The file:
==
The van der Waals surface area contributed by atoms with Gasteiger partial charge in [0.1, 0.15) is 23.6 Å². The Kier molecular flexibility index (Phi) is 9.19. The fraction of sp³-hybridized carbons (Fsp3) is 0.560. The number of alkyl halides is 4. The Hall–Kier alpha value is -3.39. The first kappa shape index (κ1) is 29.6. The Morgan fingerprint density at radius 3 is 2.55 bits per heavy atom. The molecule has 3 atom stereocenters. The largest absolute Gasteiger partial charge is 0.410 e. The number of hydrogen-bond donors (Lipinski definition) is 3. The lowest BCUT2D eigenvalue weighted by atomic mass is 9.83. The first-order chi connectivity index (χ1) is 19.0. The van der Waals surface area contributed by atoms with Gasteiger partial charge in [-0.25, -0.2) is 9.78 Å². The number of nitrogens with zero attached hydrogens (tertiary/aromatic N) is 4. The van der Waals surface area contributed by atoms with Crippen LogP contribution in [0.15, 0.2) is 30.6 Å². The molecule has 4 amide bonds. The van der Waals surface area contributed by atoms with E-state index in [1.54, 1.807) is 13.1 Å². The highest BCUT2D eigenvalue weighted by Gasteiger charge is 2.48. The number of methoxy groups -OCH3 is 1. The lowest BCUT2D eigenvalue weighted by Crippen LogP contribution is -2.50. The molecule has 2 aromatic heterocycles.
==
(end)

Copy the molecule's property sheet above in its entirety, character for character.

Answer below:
The van der Waals surface area contributed by atoms with Gasteiger partial charge in [0.1, 0.15) is 23.6 Å². The Kier molecular flexibility index (Phi) is 9.19. The fraction of sp³-hybridized carbons (Fsp3) is 0.560. The number of alkyl halides is 4. The Hall–Kier alpha value is -3.39. The first kappa shape index (κ1) is 29.6. The Morgan fingerprint density at radius 3 is 2.55 bits per heavy atom. The molecule has 3 atom stereocenters. The largest absolute Gasteiger partial charge is 0.410 e. The number of hydrogen-bond donors (Lipinski definition) is 3. The lowest BCUT2D eigenvalue weighted by atomic mass is 9.83. The first-order chi connectivity index (χ1) is 19.0. The van der Waals surface area contributed by atoms with Gasteiger partial charge in [-0.25, -0.2) is 9.78 Å². The number of nitrogens with zero attached hydrogens (tertiary/aromatic N) is 4. The van der Waals surface area contributed by atoms with Crippen LogP contribution in [0.15, 0.2) is 30.6 Å². The molecule has 4 amide bonds. The van der Waals surface area contributed by atoms with E-state index in [1.54, 1.807) is 13.1 Å². The highest BCUT2D eigenvalue weighted by Gasteiger charge is 2.48. The number of methoxy groups -OCH3 is 1. The lowest BCUT2D eigenvalue weighted by Crippen LogP contribution is -2.50. The molecule has 2 aromatic heterocycles.